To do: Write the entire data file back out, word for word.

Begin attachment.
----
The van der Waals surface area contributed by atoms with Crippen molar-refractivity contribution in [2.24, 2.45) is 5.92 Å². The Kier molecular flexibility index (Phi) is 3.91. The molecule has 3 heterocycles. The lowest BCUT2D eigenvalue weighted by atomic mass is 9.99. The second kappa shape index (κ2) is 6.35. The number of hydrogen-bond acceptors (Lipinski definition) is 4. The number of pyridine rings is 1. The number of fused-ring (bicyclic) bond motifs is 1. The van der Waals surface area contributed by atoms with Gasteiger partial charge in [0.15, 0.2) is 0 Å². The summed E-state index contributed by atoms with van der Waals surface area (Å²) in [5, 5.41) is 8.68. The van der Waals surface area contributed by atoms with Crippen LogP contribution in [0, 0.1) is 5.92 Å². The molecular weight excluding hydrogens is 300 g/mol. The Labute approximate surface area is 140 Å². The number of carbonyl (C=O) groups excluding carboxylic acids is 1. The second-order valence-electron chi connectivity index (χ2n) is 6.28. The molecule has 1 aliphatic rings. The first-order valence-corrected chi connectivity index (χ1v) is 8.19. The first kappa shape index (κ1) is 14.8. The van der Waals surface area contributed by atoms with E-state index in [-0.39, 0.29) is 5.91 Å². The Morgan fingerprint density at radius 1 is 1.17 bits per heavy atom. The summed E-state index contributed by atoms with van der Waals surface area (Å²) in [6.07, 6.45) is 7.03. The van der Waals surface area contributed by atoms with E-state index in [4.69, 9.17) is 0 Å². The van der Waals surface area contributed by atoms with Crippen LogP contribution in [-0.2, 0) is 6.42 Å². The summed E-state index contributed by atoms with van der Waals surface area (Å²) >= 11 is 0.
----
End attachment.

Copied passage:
The van der Waals surface area contributed by atoms with Crippen molar-refractivity contribution in [2.24, 2.45) is 5.92 Å². The Kier molecular flexibility index (Phi) is 3.91. The molecule has 3 heterocycles. The lowest BCUT2D eigenvalue weighted by atomic mass is 9.99. The second kappa shape index (κ2) is 6.35. The number of hydrogen-bond acceptors (Lipinski definition) is 4. The number of pyridine rings is 1. The number of fused-ring (bicyclic) bond motifs is 1. The van der Waals surface area contributed by atoms with Gasteiger partial charge in [0.15, 0.2) is 0 Å². The summed E-state index contributed by atoms with van der Waals surface area (Å²) in [5, 5.41) is 8.68. The van der Waals surface area contributed by atoms with Crippen LogP contribution in [0, 0.1) is 5.92 Å². The molecular weight excluding hydrogens is 300 g/mol. The Labute approximate surface area is 140 Å². The number of carbonyl (C=O) groups excluding carboxylic acids is 1. The second-order valence-electron chi connectivity index (χ2n) is 6.28. The molecule has 1 aliphatic rings. The first-order valence-corrected chi connectivity index (χ1v) is 8.19. The first kappa shape index (κ1) is 14.8. The van der Waals surface area contributed by atoms with E-state index in [-0.39, 0.29) is 5.91 Å². The Morgan fingerprint density at radius 1 is 1.17 bits per heavy atom. The summed E-state index contributed by atoms with van der Waals surface area (Å²) in [6.07, 6.45) is 7.03. The van der Waals surface area contributed by atoms with E-state index in [4.69, 9.17) is 0 Å². The van der Waals surface area contributed by atoms with Crippen LogP contribution in [-0.2, 0) is 6.42 Å². The summed E-state index contributed by atoms with van der Waals surface area (Å²) >= 11 is 0.